Administration Faces Challenges From Democrats On Health Proposals
President Obama has asked Congress to deliver a bill by October that would "cut healthcare costs and provide medical coverage to most of the 46 million uninsured Americans," a goal that may no longer be realistic as members of the president's own party move to stall efforts, the Reuters/The Washington Post reports (Allen, 7/9).
Amid the difficulty of cutting health care costs and quickly driving reform through the legislative process, Obama also appears to have reneged on a campaign pledge to conduct negotiations in public view, McClatchy reports. "Campaigning for president, Barack Obama said repeatedly that any overhaul of the health care system should be negotiated publicly and televised for all to see. Throughout this year's negotiations, however, the big deals have been struck in secret." McClatchy reports that White House Press Secretary Robert Gibbs, traveling with Obama in L'Aquila, Italy, said Thursday that "this president has demonstrated more transparency than any president." He said that Obama had participated in multiple town-hall meetings with doctors, nurses and providers to discuss revamping health care. ... I don't think the president intimated that every decision putting together a health care bill would be on public TV" (Lightman and Talev, 7/9).
As dissent brewed among congressional Democrats this week, Obama's political organization, Organizing for America, began "a door-to-door campaign to drum up popular backing for President Barack Obama' health care overhaul effort," Roll Call reports (Koffler, 7/9).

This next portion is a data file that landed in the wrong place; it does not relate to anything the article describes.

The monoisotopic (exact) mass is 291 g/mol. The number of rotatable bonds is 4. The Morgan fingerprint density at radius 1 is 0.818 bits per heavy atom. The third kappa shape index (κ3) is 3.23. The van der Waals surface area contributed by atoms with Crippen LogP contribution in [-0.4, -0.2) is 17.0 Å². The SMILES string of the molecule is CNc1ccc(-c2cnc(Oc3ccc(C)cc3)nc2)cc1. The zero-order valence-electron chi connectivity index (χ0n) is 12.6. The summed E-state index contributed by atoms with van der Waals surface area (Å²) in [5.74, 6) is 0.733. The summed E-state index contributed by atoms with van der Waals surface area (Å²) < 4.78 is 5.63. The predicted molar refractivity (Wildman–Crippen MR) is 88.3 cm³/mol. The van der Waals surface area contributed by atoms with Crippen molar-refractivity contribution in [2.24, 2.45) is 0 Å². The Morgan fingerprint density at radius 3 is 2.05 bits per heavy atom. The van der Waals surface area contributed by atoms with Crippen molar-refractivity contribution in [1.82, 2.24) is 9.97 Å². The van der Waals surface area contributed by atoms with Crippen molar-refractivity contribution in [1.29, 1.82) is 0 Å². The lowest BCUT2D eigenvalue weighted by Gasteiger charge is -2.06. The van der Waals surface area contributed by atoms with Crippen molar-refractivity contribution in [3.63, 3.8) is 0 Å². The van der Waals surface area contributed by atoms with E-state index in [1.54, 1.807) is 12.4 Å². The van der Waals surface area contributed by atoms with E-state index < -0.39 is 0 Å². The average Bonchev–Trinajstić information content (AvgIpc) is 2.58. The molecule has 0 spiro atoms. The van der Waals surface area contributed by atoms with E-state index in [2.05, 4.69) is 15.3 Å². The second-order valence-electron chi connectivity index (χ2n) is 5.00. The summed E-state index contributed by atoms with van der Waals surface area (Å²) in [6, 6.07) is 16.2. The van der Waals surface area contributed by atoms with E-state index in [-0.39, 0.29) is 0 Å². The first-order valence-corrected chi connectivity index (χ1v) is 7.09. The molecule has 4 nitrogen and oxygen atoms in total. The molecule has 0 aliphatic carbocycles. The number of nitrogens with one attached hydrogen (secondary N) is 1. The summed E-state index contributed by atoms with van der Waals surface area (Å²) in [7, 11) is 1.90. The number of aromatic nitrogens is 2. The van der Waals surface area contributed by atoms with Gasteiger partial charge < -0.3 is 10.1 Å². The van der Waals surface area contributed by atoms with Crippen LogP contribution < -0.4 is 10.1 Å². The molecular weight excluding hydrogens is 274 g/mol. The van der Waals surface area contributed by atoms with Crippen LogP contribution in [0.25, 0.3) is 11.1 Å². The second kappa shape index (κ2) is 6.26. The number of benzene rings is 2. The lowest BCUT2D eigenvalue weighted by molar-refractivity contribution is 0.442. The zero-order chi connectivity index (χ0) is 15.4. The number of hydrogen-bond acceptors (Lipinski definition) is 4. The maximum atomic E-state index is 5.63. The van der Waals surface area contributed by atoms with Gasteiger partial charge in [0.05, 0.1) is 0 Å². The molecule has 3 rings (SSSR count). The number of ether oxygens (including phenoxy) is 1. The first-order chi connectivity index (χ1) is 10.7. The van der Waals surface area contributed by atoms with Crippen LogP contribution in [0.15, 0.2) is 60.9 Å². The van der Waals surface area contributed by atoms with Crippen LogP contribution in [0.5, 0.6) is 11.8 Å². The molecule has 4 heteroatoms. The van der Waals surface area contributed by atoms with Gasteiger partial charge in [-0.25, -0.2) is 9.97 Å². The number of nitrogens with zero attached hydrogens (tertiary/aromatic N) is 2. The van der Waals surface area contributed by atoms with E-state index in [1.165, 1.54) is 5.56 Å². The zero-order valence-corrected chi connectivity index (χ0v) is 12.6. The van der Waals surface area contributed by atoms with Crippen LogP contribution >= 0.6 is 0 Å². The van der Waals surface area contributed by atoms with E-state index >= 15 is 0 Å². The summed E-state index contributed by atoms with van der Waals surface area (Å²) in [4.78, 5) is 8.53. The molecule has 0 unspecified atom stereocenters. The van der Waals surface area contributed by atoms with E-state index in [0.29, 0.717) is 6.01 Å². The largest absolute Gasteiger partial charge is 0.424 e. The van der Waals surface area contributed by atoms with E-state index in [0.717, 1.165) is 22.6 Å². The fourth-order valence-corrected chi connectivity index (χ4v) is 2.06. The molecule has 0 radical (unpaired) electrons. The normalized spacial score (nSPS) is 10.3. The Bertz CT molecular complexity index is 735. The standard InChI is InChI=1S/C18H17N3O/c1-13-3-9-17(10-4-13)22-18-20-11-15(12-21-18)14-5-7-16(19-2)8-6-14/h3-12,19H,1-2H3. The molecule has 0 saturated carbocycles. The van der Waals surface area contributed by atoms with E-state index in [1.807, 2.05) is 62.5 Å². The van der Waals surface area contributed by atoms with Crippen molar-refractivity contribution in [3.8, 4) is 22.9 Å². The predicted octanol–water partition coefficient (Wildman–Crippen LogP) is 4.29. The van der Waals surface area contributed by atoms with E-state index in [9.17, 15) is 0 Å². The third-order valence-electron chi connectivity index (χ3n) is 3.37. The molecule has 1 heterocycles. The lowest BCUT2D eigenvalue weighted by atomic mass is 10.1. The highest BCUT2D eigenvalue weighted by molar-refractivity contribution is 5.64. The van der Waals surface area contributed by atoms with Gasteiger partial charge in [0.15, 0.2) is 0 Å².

Leading Democrats have also been speaking up in ways that sometimes contradict the Obama administration's line.
Vermont Press Bureau/Times Argus reports: "There is no point in doing health care reform unless you have a public option people can choose from. I think it is a waste of time and money to do it," Howard Dean, the Democratic Party's former chairman, and a medical doctor. While Obama has advocated for the public option, a government-run insurance plan, he has been careful to say that such proposals are negotiable, along with nearly everything else in his plan (Porter, 7/10).
Politico reports: "Henry Waxman, the chairman of the House Energy and Commerce Committee, said Wednesday that White House officials told him they don't feel obligated to live up to the terms of a deal designed to find $80 billion in savings and signed by the Pharmaceutical Research and Manufacturers of America, the drug makers' lobby," referring to an agreement negotiated by the White House and top Senators. The White House had to backtrack yesterday, saying, "We are absolutely part of these agreements and bound by them" (Frates, 7/9).